Schafer, Galante, and Shafrin in JMCP: New Precision Survey Provides Insight into Payer Use of Value Tools
In the current supplemental issue of Journal of Managed Care & Specialty Pharmacy (JMCP), Precision’s Jeremy Schafer, Dominic Galante, and Jason Shafrin share results of a recent survey of payers discerning payers’ use of value tools in healthcare decision-making.
Deploying Precision for Value’s Rapid Pulse survey tool to 28 payer respondents—representing approximately 160 million commercially insured medical lives—the authors probed which value tools payers were using and whether they were using more than one. The team then conducted in-depth interviews with payers who utilized 2 or more value tools in oncology management to gain insights on the perceived benefits and shortcomings of those tools, as well as to identify suggestions for improvement.
As reported in the paper, Schafer, Galante, and Shafrin found that nearly half of payers surveyed use multiple value tools in the drug management process. Interviews identified a number of areas where the tools could be revised to increase their utility to payers.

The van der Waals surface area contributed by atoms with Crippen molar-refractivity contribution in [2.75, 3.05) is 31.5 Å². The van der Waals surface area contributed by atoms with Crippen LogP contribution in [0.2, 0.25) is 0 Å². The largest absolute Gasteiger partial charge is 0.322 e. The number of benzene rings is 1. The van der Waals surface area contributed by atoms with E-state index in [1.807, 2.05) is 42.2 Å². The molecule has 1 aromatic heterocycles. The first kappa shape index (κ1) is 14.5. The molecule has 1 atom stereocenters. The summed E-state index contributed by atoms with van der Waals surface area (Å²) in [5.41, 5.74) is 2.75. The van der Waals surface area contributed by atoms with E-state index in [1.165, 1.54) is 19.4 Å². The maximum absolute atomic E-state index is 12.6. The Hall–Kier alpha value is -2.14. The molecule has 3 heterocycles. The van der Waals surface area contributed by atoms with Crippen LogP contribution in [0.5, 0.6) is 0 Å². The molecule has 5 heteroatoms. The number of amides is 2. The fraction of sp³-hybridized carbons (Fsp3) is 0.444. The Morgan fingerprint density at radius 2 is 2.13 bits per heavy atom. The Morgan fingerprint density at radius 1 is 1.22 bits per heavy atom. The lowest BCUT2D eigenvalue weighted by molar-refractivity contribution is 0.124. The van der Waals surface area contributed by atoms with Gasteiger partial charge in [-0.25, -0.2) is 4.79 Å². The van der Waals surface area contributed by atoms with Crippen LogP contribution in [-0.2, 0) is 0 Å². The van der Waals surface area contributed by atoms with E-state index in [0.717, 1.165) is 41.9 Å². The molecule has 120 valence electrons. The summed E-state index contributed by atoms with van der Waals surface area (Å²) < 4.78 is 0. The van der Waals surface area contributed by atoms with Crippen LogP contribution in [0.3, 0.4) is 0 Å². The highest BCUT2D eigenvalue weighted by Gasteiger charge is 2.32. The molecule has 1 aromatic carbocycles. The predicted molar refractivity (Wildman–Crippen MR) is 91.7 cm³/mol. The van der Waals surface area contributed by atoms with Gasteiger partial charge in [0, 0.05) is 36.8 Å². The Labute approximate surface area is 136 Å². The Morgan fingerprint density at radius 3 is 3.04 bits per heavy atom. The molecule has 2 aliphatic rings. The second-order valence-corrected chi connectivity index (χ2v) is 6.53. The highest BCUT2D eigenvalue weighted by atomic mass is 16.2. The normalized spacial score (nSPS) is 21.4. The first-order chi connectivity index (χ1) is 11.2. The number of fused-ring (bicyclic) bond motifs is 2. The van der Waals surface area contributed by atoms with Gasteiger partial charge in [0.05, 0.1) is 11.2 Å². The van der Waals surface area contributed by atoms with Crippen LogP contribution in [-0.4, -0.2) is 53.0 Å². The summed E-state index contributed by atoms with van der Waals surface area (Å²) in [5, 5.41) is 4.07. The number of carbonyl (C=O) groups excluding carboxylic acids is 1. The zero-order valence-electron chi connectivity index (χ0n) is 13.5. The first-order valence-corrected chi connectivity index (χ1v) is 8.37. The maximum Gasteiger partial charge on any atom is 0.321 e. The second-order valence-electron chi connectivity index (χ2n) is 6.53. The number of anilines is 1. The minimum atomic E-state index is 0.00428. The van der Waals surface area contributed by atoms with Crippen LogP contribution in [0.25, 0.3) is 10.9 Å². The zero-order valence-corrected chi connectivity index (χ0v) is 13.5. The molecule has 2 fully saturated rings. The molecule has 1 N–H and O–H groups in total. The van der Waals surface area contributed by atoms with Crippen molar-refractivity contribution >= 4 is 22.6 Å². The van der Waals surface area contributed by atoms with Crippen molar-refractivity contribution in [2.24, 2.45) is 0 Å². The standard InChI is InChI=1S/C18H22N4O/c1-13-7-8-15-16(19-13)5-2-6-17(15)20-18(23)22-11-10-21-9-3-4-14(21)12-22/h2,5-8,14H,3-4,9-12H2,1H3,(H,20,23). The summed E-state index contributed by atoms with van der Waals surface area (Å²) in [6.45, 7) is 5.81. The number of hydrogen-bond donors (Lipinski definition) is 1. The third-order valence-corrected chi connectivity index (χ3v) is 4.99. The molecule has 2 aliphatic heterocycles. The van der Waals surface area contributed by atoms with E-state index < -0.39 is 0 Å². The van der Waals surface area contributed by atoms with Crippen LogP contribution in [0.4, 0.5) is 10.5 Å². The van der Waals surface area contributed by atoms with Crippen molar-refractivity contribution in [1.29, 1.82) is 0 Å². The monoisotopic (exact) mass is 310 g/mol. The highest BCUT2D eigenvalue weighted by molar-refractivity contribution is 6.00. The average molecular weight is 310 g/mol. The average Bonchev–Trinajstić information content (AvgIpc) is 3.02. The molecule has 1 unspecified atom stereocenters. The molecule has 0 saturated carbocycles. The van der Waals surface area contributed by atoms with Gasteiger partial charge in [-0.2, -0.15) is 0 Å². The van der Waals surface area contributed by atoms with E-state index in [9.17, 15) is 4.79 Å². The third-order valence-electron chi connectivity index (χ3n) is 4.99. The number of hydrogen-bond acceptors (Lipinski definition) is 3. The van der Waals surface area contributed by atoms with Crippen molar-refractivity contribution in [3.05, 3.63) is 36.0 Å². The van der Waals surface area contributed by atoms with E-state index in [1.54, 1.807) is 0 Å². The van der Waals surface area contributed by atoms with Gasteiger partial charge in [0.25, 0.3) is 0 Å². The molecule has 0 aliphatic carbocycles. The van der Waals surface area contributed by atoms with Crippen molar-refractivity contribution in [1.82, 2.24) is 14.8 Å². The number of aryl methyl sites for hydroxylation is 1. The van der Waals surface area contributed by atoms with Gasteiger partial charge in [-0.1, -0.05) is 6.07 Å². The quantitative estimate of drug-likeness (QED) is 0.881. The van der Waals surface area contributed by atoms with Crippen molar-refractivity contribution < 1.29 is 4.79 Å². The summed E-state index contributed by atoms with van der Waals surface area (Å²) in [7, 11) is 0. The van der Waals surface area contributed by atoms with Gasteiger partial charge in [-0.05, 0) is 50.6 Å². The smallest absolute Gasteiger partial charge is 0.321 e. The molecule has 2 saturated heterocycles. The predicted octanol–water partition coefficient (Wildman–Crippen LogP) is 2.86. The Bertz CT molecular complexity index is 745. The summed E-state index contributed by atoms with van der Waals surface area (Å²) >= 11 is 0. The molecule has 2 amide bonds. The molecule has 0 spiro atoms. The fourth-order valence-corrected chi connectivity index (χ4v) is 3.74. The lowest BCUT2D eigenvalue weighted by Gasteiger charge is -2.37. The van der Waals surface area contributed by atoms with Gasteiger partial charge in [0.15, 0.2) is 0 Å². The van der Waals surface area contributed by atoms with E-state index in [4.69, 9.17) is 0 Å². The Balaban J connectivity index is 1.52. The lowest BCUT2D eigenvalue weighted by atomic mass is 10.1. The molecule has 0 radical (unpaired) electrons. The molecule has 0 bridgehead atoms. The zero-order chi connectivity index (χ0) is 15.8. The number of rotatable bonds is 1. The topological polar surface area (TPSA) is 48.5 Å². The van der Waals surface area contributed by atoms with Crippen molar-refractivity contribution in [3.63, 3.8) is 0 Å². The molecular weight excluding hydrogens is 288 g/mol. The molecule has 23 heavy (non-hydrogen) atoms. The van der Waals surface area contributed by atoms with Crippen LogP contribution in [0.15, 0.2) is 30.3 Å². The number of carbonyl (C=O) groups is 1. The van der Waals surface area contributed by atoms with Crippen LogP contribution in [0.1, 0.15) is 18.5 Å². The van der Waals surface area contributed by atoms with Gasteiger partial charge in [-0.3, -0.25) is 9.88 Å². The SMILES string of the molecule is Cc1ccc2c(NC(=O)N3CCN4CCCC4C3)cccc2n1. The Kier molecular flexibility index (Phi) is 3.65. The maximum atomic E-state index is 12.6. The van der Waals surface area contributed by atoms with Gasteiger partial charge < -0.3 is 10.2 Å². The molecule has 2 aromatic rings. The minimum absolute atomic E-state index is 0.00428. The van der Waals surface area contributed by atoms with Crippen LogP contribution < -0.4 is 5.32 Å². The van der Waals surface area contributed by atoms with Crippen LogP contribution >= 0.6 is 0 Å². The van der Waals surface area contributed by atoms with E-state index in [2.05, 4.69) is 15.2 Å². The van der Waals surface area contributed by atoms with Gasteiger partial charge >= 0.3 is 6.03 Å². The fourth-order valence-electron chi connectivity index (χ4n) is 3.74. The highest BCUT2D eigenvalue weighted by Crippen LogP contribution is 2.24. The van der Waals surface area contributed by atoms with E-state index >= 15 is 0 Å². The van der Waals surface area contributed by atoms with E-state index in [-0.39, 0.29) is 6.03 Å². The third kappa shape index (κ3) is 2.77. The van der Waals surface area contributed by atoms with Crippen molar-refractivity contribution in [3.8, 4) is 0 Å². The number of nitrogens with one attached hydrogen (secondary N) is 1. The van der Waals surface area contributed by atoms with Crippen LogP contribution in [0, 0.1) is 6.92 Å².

The article in JMCP, one of the most circulated peer-reviewed journals in managed care, represents an impressive collaboration between Precision for Value’s market research team combined with the significant scientific research understanding of Precision Health Economics.
Kudos to authors Schafer, Galante, and Shafrin!
Click here to read the complete article.
By: Jason Shafrin, PhD Sr. Director, Policy and Economics and Jacki Chou, MPL Senior Director, Policy and Economics The recent announcement that CVS Caremark will use value-based metrics to inform formulary design at first appears a step in the right direction. However, using value measurements from a single nongovernmental organization—the Institute for Clinical and Economic Review (ICER)—based on a limited picture of treatment value may be problematic. Using this single assessment of value in an effort solely to exclude drugs from a major insurance formulary is even more worrisome and fails to recognize the heterogeneity in patient clinical needs and preferences.